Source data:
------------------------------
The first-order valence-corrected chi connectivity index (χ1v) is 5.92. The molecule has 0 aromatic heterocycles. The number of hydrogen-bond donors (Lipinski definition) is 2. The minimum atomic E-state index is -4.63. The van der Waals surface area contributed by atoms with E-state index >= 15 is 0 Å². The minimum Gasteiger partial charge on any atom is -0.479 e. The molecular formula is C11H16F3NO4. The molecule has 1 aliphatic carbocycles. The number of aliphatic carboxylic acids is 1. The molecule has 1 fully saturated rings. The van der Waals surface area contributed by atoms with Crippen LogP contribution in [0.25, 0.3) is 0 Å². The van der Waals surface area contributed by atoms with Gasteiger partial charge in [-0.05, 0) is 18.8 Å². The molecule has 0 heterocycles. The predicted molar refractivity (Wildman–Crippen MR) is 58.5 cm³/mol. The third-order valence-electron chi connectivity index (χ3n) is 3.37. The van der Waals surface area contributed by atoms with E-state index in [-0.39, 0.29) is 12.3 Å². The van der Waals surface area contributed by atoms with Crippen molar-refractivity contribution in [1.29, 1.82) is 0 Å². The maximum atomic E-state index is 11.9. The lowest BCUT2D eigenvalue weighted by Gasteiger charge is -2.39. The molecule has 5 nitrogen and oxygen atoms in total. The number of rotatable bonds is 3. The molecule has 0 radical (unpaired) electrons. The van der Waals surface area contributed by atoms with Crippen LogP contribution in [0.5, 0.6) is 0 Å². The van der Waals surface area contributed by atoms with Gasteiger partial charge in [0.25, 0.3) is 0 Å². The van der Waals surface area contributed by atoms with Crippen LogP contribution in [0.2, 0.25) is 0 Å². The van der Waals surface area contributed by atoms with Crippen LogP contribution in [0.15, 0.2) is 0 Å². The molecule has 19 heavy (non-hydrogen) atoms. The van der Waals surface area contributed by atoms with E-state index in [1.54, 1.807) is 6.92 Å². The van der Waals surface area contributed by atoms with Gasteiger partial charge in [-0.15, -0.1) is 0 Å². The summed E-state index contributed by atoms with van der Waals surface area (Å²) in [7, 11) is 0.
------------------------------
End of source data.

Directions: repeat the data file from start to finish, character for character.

The first-order valence-corrected chi connectivity index (χ1v) is 5.92. The molecule has 0 aromatic heterocycles. The number of hydrogen-bond donors (Lipinski definition) is 2. The minimum atomic E-state index is -4.63. The van der Waals surface area contributed by atoms with E-state index >= 15 is 0 Å². The minimum Gasteiger partial charge on any atom is -0.479 e. The molecular formula is C11H16F3NO4. The molecule has 1 aliphatic carbocycles. The number of aliphatic carboxylic acids is 1. The molecule has 1 fully saturated rings. The van der Waals surface area contributed by atoms with Crippen LogP contribution in [0.25, 0.3) is 0 Å². The van der Waals surface area contributed by atoms with Gasteiger partial charge in [-0.05, 0) is 18.8 Å². The molecule has 0 heterocycles. The predicted molar refractivity (Wildman–Crippen MR) is 58.5 cm³/mol. The third-order valence-electron chi connectivity index (χ3n) is 3.37. The van der Waals surface area contributed by atoms with E-state index in [-0.39, 0.29) is 12.3 Å². The van der Waals surface area contributed by atoms with Crippen molar-refractivity contribution in [1.29, 1.82) is 0 Å². The maximum atomic E-state index is 11.9. The lowest BCUT2D eigenvalue weighted by Gasteiger charge is -2.39. The molecule has 5 nitrogen and oxygen atoms in total. The number of rotatable bonds is 3. The molecule has 0 radical (unpaired) electrons. The van der Waals surface area contributed by atoms with Crippen LogP contribution in [0.5, 0.6) is 0 Å². The van der Waals surface area contributed by atoms with Gasteiger partial charge in [0.25, 0.3) is 0 Å². The van der Waals surface area contributed by atoms with Crippen LogP contribution in [0.2, 0.25) is 0 Å². The van der Waals surface area contributed by atoms with Crippen LogP contribution in [0.15, 0.2) is 0 Å². The molecule has 19 heavy (non-hydrogen) atoms. The van der Waals surface area contributed by atoms with E-state index in [1.54, 1.807) is 6.92 Å². The van der Waals surface area contributed by atoms with Gasteiger partial charge in [-0.15, -0.1) is 0 Å². The summed E-state index contributed by atoms with van der Waals surface area (Å²) in [7, 11) is 0.